The use of color indicates an influence from the artists of the Venetian School, especially the paintings by Titian. This was also the artist that he already closely studied in Madrid together with Rubens. Multiple paintings by the Italian artist were already in the Spanish Royal Collection.
5. The artist depicted a common scene with regular people
We must remember that Velázquez had only been a painter at the Spanish court for less than a decade. This means that he was still working on developing his style without losing touch with his origins in Seville, his home city in southern Spain.
This initial period in his career resulted in several so-called bodegones, scenes of ordinary people depicting ordinary tools. Some of the most prominent examples are “The Wateseller of Seville” and “Old Woman Frying Eggs,” both paintings that feature an extreme level of realism.
Vulcan’s Forge is similar in the sense that he painted it as a regular workspace of a blacksmith in 17th-century Spain. The figures are completely unidealized as in most Italian paintings and the tools were painted with a similar level of realism as in the works he produced in Seville.
6. There’s a similar work he painted during his first trip to Italy
The painting marked a great step forward in the development of achieving depth in his works. That’s one of the main reasons why Apollo in the Forge of Vulcan is considered to be the most important work by Velázquez during this period.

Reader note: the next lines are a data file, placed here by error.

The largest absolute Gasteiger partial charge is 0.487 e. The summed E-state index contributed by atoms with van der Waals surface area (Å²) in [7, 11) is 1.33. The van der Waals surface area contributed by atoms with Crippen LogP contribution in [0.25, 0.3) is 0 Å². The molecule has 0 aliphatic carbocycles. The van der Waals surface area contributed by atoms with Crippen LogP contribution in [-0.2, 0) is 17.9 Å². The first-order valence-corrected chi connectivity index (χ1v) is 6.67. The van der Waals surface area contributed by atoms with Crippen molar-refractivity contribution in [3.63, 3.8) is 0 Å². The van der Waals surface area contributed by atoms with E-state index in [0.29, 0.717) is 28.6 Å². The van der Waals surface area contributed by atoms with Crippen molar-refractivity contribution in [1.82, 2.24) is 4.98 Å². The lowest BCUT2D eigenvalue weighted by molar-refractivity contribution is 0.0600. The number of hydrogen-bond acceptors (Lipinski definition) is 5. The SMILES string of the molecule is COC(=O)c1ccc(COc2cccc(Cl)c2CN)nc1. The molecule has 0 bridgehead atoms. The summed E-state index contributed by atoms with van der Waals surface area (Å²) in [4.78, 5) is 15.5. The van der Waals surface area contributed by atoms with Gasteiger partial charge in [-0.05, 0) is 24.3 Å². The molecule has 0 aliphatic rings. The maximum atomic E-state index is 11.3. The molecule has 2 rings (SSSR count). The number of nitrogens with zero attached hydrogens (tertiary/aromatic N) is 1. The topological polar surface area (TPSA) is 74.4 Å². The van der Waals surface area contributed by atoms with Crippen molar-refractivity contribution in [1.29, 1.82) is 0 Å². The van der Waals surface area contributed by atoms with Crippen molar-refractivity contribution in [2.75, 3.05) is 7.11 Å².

The painting is also defined by the natural interaction between the figures, something the artist didn’t manage to achieve up until this point in his career.
One of the most remarkable facts about Vulcan’s Forge is that it was probably intended to be a companion of another painting called “Joseph’s Tunic.” This painting is also referred to as “Joseph`s Bloody Coat Brought to Jacob” and is similar in size and composition and was painted around the same time in Italy.
7. How big is Apollo at the Forge of Vulcan by Diego Velázquez?
The theory that both paintings called Apollo in the Forge of Vulcan and Joseph’s Tunic were meant to accompany each other is made strong because of both the content and the fact that they are similar in size.
The painting featuring Apollo and Vulcan is slightly larger however with dimensions of 223 × 290 centimeters (87 × 114 inches) while Joseph’s Tunic has dimensions of 223 × 250 centimeters (88 × 98 inches).
8. Where is the painting located today?
Although the painting wasn’t commissioned by King Phillip IV of Spain, it was still acquired by him rather quickly. It was first mentioned in 1634, about 4 years after the artist came back from Italy, mentioning that it was bought by the king to decorate the Buen Retiro Palace.
This palace was demolished after the Napoleonic Wars in the early 19th century and was transformed into the El Retiro Park on the eastern edge of the center of Madrid.
This means that the painting didn’t move that far because it became part of the collection of the Prado Museum in Madrid in 1819, the most famous museum in Spain located just west of the El Retiro Park.